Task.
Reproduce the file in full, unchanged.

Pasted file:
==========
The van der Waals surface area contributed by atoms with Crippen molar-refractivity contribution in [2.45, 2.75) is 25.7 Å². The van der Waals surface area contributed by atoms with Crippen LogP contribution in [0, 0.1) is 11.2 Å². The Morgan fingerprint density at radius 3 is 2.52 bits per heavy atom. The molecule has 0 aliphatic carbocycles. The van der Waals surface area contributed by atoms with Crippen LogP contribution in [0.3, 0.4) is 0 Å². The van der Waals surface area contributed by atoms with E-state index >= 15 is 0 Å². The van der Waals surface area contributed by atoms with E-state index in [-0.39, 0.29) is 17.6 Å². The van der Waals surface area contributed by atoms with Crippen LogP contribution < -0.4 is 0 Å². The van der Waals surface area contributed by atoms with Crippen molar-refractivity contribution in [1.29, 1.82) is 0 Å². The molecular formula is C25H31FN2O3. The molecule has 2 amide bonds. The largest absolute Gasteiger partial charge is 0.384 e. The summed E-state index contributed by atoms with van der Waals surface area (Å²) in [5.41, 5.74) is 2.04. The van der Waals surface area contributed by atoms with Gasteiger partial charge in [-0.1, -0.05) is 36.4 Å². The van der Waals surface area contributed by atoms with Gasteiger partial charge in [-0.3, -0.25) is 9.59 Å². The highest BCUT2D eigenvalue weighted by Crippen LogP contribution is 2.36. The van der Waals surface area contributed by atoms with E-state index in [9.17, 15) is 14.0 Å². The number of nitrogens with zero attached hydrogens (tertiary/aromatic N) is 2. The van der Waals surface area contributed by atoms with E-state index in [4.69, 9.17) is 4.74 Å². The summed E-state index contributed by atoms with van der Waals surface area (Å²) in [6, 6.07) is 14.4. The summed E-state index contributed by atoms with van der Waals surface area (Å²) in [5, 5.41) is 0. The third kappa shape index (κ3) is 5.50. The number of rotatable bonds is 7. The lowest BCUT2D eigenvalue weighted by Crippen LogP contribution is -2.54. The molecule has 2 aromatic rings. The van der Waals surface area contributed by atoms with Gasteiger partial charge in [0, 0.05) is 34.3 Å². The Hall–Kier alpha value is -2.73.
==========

The van der Waals surface area contributed by atoms with Crippen molar-refractivity contribution in [2.45, 2.75) is 25.7 Å². The van der Waals surface area contributed by atoms with Crippen LogP contribution in [0, 0.1) is 11.2 Å². The Morgan fingerprint density at radius 3 is 2.52 bits per heavy atom. The molecule has 0 aliphatic carbocycles. The van der Waals surface area contributed by atoms with Crippen LogP contribution in [0.3, 0.4) is 0 Å². The van der Waals surface area contributed by atoms with E-state index >= 15 is 0 Å². The van der Waals surface area contributed by atoms with E-state index in [-0.39, 0.29) is 17.6 Å². The van der Waals surface area contributed by atoms with Crippen LogP contribution < -0.4 is 0 Å². The van der Waals surface area contributed by atoms with Crippen molar-refractivity contribution in [1.29, 1.82) is 0 Å². The molecular formula is C25H31FN2O3. The molecule has 2 amide bonds. The largest absolute Gasteiger partial charge is 0.384 e. The summed E-state index contributed by atoms with van der Waals surface area (Å²) in [5.41, 5.74) is 2.04. The van der Waals surface area contributed by atoms with Gasteiger partial charge in [-0.1, -0.05) is 36.4 Å². The van der Waals surface area contributed by atoms with Gasteiger partial charge in [-0.3, -0.25) is 9.59 Å². The highest BCUT2D eigenvalue weighted by Crippen LogP contribution is 2.36. The van der Waals surface area contributed by atoms with E-state index in [9.17, 15) is 14.0 Å². The number of nitrogens with zero attached hydrogens (tertiary/aromatic N) is 2. The van der Waals surface area contributed by atoms with E-state index in [4.69, 9.17) is 4.74 Å². The summed E-state index contributed by atoms with van der Waals surface area (Å²) in [6, 6.07) is 14.4. The summed E-state index contributed by atoms with van der Waals surface area (Å²) in [5, 5.41) is 0. The third kappa shape index (κ3) is 5.50. The number of rotatable bonds is 7. The lowest BCUT2D eigenvalue weighted by Crippen LogP contribution is -2.54. The molecule has 2 aromatic rings. The van der Waals surface area contributed by atoms with Gasteiger partial charge in [0, 0.05) is 34.3 Å². The Hall–Kier alpha value is -2.73.